Mario (photo credit: TAT Kunming)

Mario (photo credit: TAT Kunming)

Mario was discovered as a fashion model at the age of 16 when he was approached by a modelling agent at Siam Square. Since then he has been working as a model for magazines, commercials and videos. Today, he is a well-known luk kreung actor and model in Thailand who has been also studying Communication Arts at Ramkhamhaeng University.

He became renowned as an actor starring in the movie The Love of Siam in 2007. This film, written and directed by Matthew Chookiat Sakveerakul, became very popular. It is about a gay romance between two teenage boys. This movie may be regarded as a pioneering film on this subject. Mario was praised for his dramatic abilities and considered a mature actor in his role as a homosexual young man. Hence, in 2007 Mario won the Best Actor award in Starpics Thai Films Awards and was also nominated in Bangkok Critics Assembly and Star Entertainment Awards.

Mario Maurer (photo credit: men.kapook.com)

Mario Maurer (photo credit: men.kapook.com)

Mario did not intend to become an actor but once he entered the Thai entertainment industry, he gained popularity quickly. Still, he has remained down-to-earth and surprised at this own fame 😉


Thus, in 2010 he became even more famous starring in the movie First Love which is also known under the title Crazy Little Thing called Love. This is a charming romantic comedy about young people falling in love for the first time. This film has become very popular because it deals with topics that nearly everyone has experienced in his life and thus can identify with the characters.

What is more, Mario has done a lot of acting in Thai drama series. For instance, he was in The Rising Sun (Roy Fun Tawan Deard, 2014), a series with a Japanese setting. In this drama Mario (Onizuka Takeshi) starred alongside the young well-known young actors Nadech Kugimiya and Yaya Sperbund.

Mario and Nadech in The Rising Sun (photo credit: asianfuse.net)

Mario and Nadech in The Rising Sun (photo credit: asianfuse.net)

In particular, Mario became even more acknowledged as an actor starring in the popular horror comedy Phi Mak Phra Khanong. In the role of Phi Mak, Mario acted alongside the lovely actress Mai Davika Hoorne as Mae Nak. In fact, they make a charming film couple and have also done some modelling together.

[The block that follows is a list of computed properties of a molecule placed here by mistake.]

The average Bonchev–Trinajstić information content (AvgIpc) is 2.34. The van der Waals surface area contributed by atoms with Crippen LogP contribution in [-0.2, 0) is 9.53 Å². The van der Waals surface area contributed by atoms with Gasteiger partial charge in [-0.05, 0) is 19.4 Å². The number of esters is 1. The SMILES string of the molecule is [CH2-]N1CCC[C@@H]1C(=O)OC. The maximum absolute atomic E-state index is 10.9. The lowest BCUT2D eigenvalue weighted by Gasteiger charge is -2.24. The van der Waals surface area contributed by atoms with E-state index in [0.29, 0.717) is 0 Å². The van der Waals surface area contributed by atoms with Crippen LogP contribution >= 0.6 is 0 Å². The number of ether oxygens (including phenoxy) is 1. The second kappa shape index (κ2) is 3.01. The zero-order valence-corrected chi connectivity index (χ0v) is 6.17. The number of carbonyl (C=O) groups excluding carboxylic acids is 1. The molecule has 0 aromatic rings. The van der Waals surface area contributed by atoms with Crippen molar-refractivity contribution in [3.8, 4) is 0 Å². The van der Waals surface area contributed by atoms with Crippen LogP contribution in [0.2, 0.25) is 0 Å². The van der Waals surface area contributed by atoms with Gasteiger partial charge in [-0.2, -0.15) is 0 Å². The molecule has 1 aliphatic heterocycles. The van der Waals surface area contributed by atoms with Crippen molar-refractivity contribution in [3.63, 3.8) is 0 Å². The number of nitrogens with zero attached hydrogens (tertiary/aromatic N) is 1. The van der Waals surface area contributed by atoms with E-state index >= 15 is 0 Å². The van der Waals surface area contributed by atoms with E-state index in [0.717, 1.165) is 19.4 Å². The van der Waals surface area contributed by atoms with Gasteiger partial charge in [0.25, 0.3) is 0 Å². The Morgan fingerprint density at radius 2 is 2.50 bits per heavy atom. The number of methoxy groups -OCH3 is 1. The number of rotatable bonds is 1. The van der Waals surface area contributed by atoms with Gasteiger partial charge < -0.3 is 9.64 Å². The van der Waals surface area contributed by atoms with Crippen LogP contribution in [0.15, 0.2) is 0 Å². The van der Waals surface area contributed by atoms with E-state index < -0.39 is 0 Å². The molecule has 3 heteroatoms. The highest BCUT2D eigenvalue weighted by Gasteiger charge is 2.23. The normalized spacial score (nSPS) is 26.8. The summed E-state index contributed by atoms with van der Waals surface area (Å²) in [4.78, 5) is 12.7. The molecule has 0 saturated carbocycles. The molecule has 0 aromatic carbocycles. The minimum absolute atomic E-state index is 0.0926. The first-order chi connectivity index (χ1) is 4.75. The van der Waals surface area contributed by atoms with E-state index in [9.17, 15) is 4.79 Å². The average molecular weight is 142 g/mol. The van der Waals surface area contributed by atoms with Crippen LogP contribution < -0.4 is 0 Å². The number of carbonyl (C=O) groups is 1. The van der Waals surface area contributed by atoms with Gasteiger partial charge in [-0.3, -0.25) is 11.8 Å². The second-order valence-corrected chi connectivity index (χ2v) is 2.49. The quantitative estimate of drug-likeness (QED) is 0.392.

Mario and Mai Davika on Volume magazine 180 VOLUME WONDER 9 Cr. Volume Magazine

Mario and Mai Davika on Volume magazine 180 VOLUME WONDER 9 Cr. Volume Magazine

Mario has had versatile roles. For instance, he had the leading role in the erotic drama ‘Jan Dara the Beginning’ (2012) and ‘Jan Dara the Finale’ (2013). In these movies he is Jan Dara, a boy whose mother died giving birth to him and who is thus hated by his sadistic father Luang Wisnan. Growing up with his Aunt Wad, his stepmother, he struggles to reconcile his guilt and longing with different women in his life. In the second part, Jan Dara wants to find out who his real father is and wants to take revenge on him.

Most recently, Mario has been promoting Amazing Thailand with TAT (Tourism Authority of Thailand). They have produced a series of very nice clips that really makes you want to go to Thailand immediately and try all the things that Mario does 🙂

Finally, we may say that Mario Maurer is a bright and promising young half-Thai movie star. He has already starred in a variety of different roles and I must say that he cuts quite a figure in each role that he plays 🙂 I’m curious what his future movies will be!

Yours, Sirinya

Thai & Lao Culture in ‘Sabaidee Luang Prabang’

Sabaidee Luang Prabang (Good morning, Luang Prabang, 2008, directed by Sakchai Deenan) is a romantic drama movie starring Thai movie star Ananda Everingham who is of Lao-Australian descent. The special feature of this film is that it deals with the relationship between Thailand and Laos. What is more, it is also the first Thai-Laotian commercial film since 1975. In my view this is a special and beautiful movie because it shows the amazing landscape in Laos.